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Ch14 Translation

Ch14 Translation

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Ch14 Translation

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  1. Ch14 Translation • Messenger RNA • Transfer RNA • Attachment of amino acids to tRNA • The ribosome • Initiation of translation • Translation elongation • Termination of translation • Regulation of translation • Translation-dependant regulation of mRNA and protein stability

  2. Messenger RNAPolypeptide chains are specified by open-reading frames Fig 14-1 Three possible reading frames of the E. coli trp leader sequence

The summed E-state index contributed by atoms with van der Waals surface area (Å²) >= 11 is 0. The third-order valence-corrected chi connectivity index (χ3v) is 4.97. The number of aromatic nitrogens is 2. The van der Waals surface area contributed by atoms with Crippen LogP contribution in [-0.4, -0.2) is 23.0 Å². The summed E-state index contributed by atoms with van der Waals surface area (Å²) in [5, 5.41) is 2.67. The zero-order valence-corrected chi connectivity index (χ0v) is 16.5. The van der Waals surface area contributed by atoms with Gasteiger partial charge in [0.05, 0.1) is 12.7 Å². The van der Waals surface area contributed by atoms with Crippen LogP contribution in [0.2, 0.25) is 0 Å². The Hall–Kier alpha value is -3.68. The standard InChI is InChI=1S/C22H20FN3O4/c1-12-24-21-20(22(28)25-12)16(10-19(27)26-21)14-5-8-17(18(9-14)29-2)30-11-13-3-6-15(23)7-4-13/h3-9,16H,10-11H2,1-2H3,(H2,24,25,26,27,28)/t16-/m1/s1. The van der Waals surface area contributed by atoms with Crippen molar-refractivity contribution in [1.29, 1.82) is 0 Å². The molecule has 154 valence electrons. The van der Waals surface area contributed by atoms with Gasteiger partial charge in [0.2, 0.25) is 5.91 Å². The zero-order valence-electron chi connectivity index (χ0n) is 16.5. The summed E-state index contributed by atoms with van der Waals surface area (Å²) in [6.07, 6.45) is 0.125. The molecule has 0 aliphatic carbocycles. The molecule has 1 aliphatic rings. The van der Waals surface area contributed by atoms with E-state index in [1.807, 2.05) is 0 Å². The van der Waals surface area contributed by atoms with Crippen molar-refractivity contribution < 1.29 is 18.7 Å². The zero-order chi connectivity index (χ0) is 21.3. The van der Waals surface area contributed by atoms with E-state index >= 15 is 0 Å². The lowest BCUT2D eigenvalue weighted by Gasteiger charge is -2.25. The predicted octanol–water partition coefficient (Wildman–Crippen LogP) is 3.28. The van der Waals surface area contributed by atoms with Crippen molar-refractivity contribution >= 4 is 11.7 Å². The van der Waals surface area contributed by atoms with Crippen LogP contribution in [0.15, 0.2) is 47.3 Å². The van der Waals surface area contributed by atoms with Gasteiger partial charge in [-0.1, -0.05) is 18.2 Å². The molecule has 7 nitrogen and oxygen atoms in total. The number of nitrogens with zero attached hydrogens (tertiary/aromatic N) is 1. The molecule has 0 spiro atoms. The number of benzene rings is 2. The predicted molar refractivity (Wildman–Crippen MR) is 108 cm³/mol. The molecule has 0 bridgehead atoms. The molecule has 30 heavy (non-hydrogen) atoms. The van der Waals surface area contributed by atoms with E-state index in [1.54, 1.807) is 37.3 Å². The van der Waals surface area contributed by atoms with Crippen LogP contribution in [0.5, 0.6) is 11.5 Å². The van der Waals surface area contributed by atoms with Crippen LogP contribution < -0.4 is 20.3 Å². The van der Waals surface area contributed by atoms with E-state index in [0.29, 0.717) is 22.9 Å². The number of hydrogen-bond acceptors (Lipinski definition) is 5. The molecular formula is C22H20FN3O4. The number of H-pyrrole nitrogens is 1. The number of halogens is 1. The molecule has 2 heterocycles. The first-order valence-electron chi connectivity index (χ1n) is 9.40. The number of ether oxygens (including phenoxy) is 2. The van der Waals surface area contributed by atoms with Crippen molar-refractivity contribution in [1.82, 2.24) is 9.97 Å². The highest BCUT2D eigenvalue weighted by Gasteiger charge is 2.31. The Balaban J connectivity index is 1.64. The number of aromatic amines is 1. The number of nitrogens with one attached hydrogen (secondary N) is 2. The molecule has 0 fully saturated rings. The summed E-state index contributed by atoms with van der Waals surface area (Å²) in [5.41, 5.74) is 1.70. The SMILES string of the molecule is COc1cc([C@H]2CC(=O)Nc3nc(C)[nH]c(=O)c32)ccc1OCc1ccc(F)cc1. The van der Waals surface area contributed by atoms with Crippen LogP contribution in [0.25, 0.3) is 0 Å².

3. Open reading frame (ORF): a contiguous string of codons that specify a single protein; read in a particular frame (as set by the first codon) that is open to translation. ORF starts and ends at internal sites within the mRNA. • Start codon in eukaryotes: AUG • Stop codons: UAG, UGA, UAA • Eukaryotic mRNAs almost always contain a single ORF, whereas prokaryotic mRNAs contain one or more ORF.

  4. Polycistronic mRNA: mRNA that contain multiple ORF. • Monocistronic mRNA: mRNA that contain single ORF.

  5. Fig 14-2 Structure of mRNA RBS: ribosome binding site

  6. Prokaryotic mRNAs have a ribosome binding site that recruits the translational machinery • Ribosome binding site = Shine-Dalgarno sequence 1. 3-9 bp on the 5’ side of the start codon 2. Complementary to a sequence near the 3’ end of 16s rRNA.